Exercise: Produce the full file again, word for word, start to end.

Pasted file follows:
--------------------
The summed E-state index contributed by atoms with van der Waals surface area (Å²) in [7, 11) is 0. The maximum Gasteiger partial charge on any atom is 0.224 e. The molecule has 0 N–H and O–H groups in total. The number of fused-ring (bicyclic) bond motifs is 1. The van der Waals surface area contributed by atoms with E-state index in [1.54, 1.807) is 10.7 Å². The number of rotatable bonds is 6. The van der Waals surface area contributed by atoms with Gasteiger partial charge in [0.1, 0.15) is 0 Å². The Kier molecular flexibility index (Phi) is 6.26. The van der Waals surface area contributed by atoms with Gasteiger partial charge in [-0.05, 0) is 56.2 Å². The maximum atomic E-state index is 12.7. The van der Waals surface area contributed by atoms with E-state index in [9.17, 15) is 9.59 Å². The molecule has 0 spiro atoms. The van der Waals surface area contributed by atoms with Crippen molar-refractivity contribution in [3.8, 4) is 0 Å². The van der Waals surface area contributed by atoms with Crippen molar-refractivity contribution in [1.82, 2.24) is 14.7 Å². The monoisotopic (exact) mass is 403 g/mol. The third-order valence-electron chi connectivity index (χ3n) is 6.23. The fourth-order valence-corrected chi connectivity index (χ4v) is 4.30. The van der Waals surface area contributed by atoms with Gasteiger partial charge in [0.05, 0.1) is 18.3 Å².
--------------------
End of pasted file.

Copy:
The summed E-state index contributed by atoms with van der Waals surface area (Å²) in [7, 11) is 0. The maximum Gasteiger partial charge on any atom is 0.224 e. The molecule has 0 N–H and O–H groups in total. The number of fused-ring (bicyclic) bond motifs is 1. The van der Waals surface area contributed by atoms with E-state index in [1.54, 1.807) is 10.7 Å². The number of rotatable bonds is 6. The van der Waals surface area contributed by atoms with Gasteiger partial charge in [0.1, 0.15) is 0 Å². The Kier molecular flexibility index (Phi) is 6.26. The van der Waals surface area contributed by atoms with Gasteiger partial charge in [-0.05, 0) is 56.2 Å². The maximum atomic E-state index is 12.7. The van der Waals surface area contributed by atoms with E-state index in [9.17, 15) is 9.59 Å². The molecule has 0 spiro atoms. The van der Waals surface area contributed by atoms with Crippen molar-refractivity contribution in [3.8, 4) is 0 Å². The van der Waals surface area contributed by atoms with Crippen molar-refractivity contribution in [1.82, 2.24) is 14.7 Å². The monoisotopic (exact) mass is 403 g/mol. The third-order valence-electron chi connectivity index (χ3n) is 6.23. The fourth-order valence-corrected chi connectivity index (χ4v) is 4.30. The van der Waals surface area contributed by atoms with Gasteiger partial charge in [0.05, 0.1) is 18.3 Å².